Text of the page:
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Understanding the Decline in the Price of Oil since June 2014

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Listed:
  • Baumeister, Christiane
  • Kilian, Lutz

Abstract

Some observers have conjectured that the decline in the price of oil after June 2014 resulted from positive oil supply shocks in the second half of 2014. Others have suggested that a major shock to oil price expectations occurred when in late November 2014 OPEC announced that it would maintain current production levels despite the steady increase in non-OPEC oil production. Both conjectures are perfectly reasonable ex ante, yet we provide quantitative evidence that neither explanation appears supported by the data. We show that more than half of the decline in the price of oil was predictable in real time as of June 2014 and therefore must have reflected the cumulative effects of earlier oil demand and supply shocks. Among the shocks that occurred after June 2014, the most influential shock resembles a negative shock to the demand for oil associated with a weakening economy in December 2014. In contrast, there is no evidence of any large positive oil supply shocks between June and December. We conclude that the difference in the evolution of the price of oil, which declined by 44% over this period, compared with other commodity prices, which on average only declined by about 5%-15%, reflects oil-market specific developments that took place prior to June 2014.

Suggested Citation

  • Baumeister, Christiane & Kilian, Lutz, 2015. "Understanding the Decline in the Price of Oil since June 2014," CEPR Discussion Papers 10404, C.E.P.R. Discussion Papers.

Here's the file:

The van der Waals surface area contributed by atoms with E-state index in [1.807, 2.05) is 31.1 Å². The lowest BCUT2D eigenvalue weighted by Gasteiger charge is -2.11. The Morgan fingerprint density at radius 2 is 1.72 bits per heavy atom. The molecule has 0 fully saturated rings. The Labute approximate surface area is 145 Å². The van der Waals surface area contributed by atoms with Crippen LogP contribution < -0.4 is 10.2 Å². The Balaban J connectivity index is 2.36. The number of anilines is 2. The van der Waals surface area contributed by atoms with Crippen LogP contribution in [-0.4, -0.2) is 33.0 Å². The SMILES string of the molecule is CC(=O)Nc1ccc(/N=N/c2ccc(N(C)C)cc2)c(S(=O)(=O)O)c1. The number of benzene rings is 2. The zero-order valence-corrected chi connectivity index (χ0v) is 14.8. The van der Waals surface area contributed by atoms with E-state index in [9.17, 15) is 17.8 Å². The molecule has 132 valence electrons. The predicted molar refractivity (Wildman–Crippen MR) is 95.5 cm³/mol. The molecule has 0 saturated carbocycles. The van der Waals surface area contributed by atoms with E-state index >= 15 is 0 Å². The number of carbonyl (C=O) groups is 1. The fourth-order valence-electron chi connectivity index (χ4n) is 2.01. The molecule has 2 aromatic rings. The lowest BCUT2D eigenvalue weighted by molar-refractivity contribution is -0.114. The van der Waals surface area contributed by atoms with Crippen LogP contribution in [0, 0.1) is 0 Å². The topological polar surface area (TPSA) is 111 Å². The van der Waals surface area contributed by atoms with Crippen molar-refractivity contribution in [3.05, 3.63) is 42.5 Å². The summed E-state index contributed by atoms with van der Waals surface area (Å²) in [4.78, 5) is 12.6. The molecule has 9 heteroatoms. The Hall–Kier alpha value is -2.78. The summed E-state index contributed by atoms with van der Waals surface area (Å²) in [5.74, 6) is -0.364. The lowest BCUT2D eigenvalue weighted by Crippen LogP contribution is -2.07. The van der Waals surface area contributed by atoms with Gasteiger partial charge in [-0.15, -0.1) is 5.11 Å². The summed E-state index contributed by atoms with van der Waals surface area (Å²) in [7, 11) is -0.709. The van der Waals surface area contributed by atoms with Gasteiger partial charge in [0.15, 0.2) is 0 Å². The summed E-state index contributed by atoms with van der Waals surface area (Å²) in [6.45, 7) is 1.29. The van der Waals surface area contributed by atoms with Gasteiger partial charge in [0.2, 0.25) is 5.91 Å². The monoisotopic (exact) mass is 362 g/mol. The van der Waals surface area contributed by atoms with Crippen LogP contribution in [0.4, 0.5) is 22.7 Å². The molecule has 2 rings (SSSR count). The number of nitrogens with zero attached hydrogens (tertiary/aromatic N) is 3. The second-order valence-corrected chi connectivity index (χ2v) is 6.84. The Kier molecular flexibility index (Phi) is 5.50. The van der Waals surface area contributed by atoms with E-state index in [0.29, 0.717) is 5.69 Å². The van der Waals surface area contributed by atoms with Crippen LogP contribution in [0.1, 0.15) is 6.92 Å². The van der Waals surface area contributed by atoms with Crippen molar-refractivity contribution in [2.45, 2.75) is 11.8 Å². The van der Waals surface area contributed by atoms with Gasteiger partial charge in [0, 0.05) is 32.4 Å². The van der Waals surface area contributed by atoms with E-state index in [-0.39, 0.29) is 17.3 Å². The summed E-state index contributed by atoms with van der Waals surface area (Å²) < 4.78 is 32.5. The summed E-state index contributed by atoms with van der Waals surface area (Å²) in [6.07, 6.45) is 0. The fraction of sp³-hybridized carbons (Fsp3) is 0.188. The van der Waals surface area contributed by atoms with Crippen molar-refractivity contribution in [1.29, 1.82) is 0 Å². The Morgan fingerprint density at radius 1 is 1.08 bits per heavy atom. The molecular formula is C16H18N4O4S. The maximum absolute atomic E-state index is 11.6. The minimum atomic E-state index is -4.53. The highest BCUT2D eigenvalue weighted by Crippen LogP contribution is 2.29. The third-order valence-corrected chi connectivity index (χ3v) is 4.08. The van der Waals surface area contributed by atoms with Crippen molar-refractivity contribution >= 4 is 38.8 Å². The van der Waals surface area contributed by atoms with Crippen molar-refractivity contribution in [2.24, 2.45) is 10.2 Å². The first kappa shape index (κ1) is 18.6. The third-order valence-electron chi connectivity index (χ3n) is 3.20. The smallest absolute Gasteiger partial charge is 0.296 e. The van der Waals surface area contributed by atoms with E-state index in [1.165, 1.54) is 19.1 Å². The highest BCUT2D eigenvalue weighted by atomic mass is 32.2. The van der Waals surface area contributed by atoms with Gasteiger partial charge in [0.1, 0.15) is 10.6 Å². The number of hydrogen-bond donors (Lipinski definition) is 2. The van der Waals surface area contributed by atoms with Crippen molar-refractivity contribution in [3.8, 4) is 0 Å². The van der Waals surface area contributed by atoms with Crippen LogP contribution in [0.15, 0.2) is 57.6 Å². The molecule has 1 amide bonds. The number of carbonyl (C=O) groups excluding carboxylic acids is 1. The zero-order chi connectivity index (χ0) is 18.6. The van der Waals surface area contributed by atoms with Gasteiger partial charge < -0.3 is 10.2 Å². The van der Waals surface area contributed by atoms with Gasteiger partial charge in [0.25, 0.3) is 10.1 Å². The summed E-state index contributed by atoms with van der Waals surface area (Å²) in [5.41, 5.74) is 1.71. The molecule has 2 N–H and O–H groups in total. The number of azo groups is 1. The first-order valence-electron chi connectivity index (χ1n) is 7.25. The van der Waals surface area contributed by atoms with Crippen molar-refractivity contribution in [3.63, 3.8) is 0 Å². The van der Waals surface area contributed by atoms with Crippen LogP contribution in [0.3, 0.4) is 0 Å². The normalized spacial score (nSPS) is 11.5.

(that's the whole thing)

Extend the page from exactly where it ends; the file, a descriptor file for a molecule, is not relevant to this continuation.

• Handle: RePEc:cpr:ceprdp:10404
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    References listed on IDEAS

    as
    1. Ravazzolo, Francesco & Vespignani, Joaquin L., 2015. "A new monthly indicator of global real economic activity," Globalization Institute Working Papers 244, Federal Reserve Bank of Dallas.
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    6. Christiane Baumeister & Lutz Kilian, 2014. "What Central Bankers Need To Know About Forecasting Oil Prices," International Economic Review, Department of Economics, University of Pennsylvania and Osaka University Institute of Social and Economic Research Association, vol. 55, pages 869-889, August.
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    More about this item

    Keywords

    Oil demand; Oil price declines; Oil supply; OPEC; Shale oil;

    JEL classification:

    • C53 - Mathematical and Quantitative Methods - - Econometric Modeling - - - Forecasting and Prediction Models; Simulation Methods
    • Q43 - Agricultural and Natural Resource Economics; Environmental and Ecological Economics - - Energy - - - Energy and the Macroeconomy

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